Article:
Whatever happened to the hydrogen economy?


February 19th, 2013

One of the questions that was asked the other day was whatever happened to the hydrogen economy?
It was a popular subject about a decade ago when it was thought that we would all be powering industry with hydrogen energy but things seemed to have gone very quiet since then. The problem is that the infrastructure change will be huge; it will take lots of money and time to achieve so here we are still waiting. So are there things that we can do now that will work and provide us with clean and convenient energy?
Is locally produced hydrogen on demand a realistic alternative to massive infrastructure development for industrialised economies or could this technology be used for developing economies? Some people are promising this new technology will sidestep some of the difficulties faced by other hydrogen technology. Will innovations such as this make clean energy accessible to everyone on the planet?
Innovation in the energy sector is abundant at the moment but many of these developments are still in the research stage and are some way from becoming used on a large scale. Which technology will win out and make a real impact on a significant scale is hard to tell at this stage.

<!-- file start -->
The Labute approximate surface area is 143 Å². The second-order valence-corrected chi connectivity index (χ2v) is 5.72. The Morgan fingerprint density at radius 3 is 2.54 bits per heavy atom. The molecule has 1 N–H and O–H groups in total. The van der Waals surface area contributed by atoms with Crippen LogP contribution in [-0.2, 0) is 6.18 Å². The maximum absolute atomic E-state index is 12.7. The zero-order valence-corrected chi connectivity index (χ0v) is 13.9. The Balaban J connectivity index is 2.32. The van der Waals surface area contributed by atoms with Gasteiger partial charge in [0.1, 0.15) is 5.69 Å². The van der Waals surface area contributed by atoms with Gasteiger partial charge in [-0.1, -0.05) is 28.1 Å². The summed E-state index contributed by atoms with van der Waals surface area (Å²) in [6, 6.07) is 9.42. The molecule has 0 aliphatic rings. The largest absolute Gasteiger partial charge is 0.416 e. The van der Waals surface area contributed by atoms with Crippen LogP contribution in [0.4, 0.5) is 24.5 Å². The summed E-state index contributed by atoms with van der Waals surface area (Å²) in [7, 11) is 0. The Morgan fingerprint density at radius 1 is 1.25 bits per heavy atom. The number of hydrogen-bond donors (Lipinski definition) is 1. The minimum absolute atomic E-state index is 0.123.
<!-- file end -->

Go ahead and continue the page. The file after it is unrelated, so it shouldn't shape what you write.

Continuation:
One of the technologies that is under development, as reported in New Scientist & at EPFL, at the moment is turning solar energy directly into hydrogen without first generating an electrical current using rust as one of the main components. It seems like a strange approach when we are constantly trying to eliminate rust from technologies but a thin layer of iron oxide could be just the thing to generate hydrogen directly from sunlight in a more effective way than the traditional photovoltaic cell and electrical cathode.
Can these technologies be applied to less developed regions of the world? Well, it is too early to tell as they have not been proven in any situation. However we move ahead the demand for energy is on the increase, it enables people to have a better quality of life.
It seems that future energy options are going to be more divers and generally more complicated than they are now.
I was looking at some of these options while editing the book A Handbook of Small-scale Energy Technologies  which looks at the more established technologies such as micro hydro and solar thermal technologies. These approaches have been have been tried and tested and can be implemented now with predictable results.
Of course, each technology needs to fit the particular circumstances but a little analysis of any situation will determine what is required. For many the hydrogen economy is a distant future but energy access is much closer.

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